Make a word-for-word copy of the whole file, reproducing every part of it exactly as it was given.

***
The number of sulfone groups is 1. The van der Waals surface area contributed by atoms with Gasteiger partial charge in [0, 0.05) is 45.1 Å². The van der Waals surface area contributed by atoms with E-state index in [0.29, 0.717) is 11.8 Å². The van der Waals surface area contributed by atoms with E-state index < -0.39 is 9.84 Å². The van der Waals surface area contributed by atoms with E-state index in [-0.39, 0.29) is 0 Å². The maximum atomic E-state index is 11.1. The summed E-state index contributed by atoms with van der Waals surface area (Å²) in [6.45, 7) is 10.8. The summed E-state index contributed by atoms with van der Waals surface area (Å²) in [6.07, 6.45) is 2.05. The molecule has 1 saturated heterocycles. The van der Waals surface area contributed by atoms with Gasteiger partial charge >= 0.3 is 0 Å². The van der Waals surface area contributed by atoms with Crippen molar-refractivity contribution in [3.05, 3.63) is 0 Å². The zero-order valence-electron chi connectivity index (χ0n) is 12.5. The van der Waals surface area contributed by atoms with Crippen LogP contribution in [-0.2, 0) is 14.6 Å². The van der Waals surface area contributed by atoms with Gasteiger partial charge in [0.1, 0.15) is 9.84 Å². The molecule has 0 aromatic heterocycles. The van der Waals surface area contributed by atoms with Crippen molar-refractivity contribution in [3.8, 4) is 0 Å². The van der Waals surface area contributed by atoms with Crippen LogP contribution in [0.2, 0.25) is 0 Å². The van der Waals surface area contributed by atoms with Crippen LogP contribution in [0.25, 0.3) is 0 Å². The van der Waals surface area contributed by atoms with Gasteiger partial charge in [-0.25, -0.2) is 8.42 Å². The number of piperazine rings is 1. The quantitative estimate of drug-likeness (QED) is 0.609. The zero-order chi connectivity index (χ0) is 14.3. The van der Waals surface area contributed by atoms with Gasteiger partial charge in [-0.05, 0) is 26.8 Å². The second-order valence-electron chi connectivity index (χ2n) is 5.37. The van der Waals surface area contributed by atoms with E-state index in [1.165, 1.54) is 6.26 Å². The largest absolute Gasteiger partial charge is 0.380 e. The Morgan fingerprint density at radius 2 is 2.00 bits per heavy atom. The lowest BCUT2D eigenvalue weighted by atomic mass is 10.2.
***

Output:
The number of sulfone groups is 1. The van der Waals surface area contributed by atoms with Gasteiger partial charge in [0, 0.05) is 45.1 Å². The van der Waals surface area contributed by atoms with E-state index in [0.29, 0.717) is 11.8 Å². The van der Waals surface area contributed by atoms with E-state index < -0.39 is 9.84 Å². The van der Waals surface area contributed by atoms with E-state index in [-0.39, 0.29) is 0 Å². The maximum atomic E-state index is 11.1. The summed E-state index contributed by atoms with van der Waals surface area (Å²) in [6.45, 7) is 10.8. The summed E-state index contributed by atoms with van der Waals surface area (Å²) in [6.07, 6.45) is 2.05. The molecule has 1 saturated heterocycles. The van der Waals surface area contributed by atoms with Gasteiger partial charge >= 0.3 is 0 Å². The van der Waals surface area contributed by atoms with Crippen molar-refractivity contribution in [3.05, 3.63) is 0 Å². The zero-order valence-electron chi connectivity index (χ0n) is 12.5. The van der Waals surface area contributed by atoms with Crippen LogP contribution in [-0.2, 0) is 14.6 Å². The van der Waals surface area contributed by atoms with Gasteiger partial charge in [0.1, 0.15) is 9.84 Å². The molecule has 0 aromatic heterocycles. The van der Waals surface area contributed by atoms with Crippen molar-refractivity contribution in [3.8, 4) is 0 Å². The van der Waals surface area contributed by atoms with Crippen LogP contribution in [0.2, 0.25) is 0 Å². The van der Waals surface area contributed by atoms with Crippen LogP contribution in [0.25, 0.3) is 0 Å². The van der Waals surface area contributed by atoms with Gasteiger partial charge in [-0.25, -0.2) is 8.42 Å². The number of piperazine rings is 1. The quantitative estimate of drug-likeness (QED) is 0.609. The zero-order chi connectivity index (χ0) is 14.3. The van der Waals surface area contributed by atoms with Gasteiger partial charge in [-0.05, 0) is 26.8 Å². The second-order valence-electron chi connectivity index (χ2n) is 5.37. The van der Waals surface area contributed by atoms with E-state index in [1.165, 1.54) is 6.26 Å². The largest absolute Gasteiger partial charge is 0.380 e. The Morgan fingerprint density at radius 2 is 2.00 bits per heavy atom. The lowest BCUT2D eigenvalue weighted by atomic mass is 10.2.